Yale law professor Dan Kahan's ''cultural cognition of risk'' theory attempts to explain public disagreement about the significance of empirical evidence by plotting individuals on two scales of cultural belief: individualists versus communitarians, based on the importance people attach to the public good when balanced against individual rights; and hierarchists versus egalitarians, based on their views of the stratification of society. Simply explaining the science to these audiences, he finds, will only serve to wedge the two sides.

The sliding scales are not unfamiliar. Think Tony Abbott as the archetypal suit-and-tie individual hierarchical - values clustered around free-market enterprise, personal achievement, industry, regard for authority (though not, it seems, scientific authority), traditional family, personal freedom; and Bob Brown is out there as your sandal-wearing communitarian egalitarian, protesting that pretty much everything Abbott cherishes damages all he holds dear.

Put a scientist in front of an audience of individual hierarchicals saying that global warming is high risk, and only 23 per cent of the audience will buy the speaker as trustworthy and knowledgeable. Same message, same scientist, and 88 per cent of egalitarian communitarians nod their heads.

Have the same author change tack to argue that warming is no great drama, and the Abbotts now lap it up (86 per cent), and the Browns wander off (46 per cent). The well-oiled machinery of manufactured denial knows how to push all these buttons.

Yale's audience testing finds the only factor likely to interfere with our psychological gatekeeping is if someone within our ''camp'' - someone we perceive as sharing our world view - says something unexpected. (Hence the reverberations in industry and markets when BHP chief Marius Kloppers last year urged rapid action to put a price on carbon emissions.) In short, evidence from someone you identify with will sway your view; science - facts - won't.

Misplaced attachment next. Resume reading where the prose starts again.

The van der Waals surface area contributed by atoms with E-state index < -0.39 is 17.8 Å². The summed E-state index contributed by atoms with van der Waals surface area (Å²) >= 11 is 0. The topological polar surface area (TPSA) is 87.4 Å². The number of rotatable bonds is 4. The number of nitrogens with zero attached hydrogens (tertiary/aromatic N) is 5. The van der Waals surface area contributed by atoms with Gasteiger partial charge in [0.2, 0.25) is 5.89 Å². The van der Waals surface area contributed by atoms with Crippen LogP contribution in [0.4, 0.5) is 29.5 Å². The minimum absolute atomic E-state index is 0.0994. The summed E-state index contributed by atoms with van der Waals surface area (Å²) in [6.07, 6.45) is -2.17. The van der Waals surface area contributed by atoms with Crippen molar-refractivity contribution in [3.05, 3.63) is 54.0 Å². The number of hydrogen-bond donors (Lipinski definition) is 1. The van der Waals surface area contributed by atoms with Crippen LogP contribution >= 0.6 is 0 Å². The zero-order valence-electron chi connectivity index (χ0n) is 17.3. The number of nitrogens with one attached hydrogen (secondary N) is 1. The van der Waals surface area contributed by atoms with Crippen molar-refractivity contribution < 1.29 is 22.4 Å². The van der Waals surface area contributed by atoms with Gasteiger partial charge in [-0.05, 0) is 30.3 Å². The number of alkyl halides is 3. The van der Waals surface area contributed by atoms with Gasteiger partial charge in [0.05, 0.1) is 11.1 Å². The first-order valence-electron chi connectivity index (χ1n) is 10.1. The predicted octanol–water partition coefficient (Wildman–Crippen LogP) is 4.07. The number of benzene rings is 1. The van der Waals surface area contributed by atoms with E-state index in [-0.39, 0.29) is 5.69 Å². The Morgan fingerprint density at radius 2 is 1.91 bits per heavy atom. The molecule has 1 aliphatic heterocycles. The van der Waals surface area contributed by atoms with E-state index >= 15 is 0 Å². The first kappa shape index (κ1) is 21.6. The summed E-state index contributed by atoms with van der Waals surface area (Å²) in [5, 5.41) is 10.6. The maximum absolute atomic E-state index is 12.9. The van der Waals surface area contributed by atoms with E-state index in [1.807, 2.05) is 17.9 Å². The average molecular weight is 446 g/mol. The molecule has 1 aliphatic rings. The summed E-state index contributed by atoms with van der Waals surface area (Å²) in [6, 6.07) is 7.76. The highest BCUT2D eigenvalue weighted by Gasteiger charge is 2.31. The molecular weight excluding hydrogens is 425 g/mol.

Same as it ever was, maybe. But new media helps us contrive a self-affirming information bubble, an echo chamber in which only our own beliefs are broadcast back to us. Debate in the US on the Yale findings prompted the reflection that our instincts in this regard mean - as one political scientist observed - ''we are not well-adapted to our information age''.

The findings also confirm that for all our modernity, tribal leaders remain critical. Leaders of all persuasions - political, religious, industrial, social - have immense power in influencing responses to the most diabolical of problems.

In the foreword to a new book debunking scepticism of science - Climate Change Denial: Heads in the Sand - Oreskes argues that fear is the major driver of denial. ''Fear that our current way of life is unsustainable. Fear that addressing the issue will limit economic growth. Fear that if we accept government interventions in the market place … it will lead to a loss of personal freedom. Or maybe just plain old fear of change.''

As economist John Kenneth Galbraith observed, all great leaders share one common characteristic - ''the willingness to confront unequivocally the major anxiety of their people in their time''.

Jo Chandler is a senior Age writer and the author of Feeling The Heat,
which tracks climate field scientists.

 

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      - Read and follow signage

      - Only observe them from a distance of 80-100m

      - Keep your dog on a lead and well away from the birds.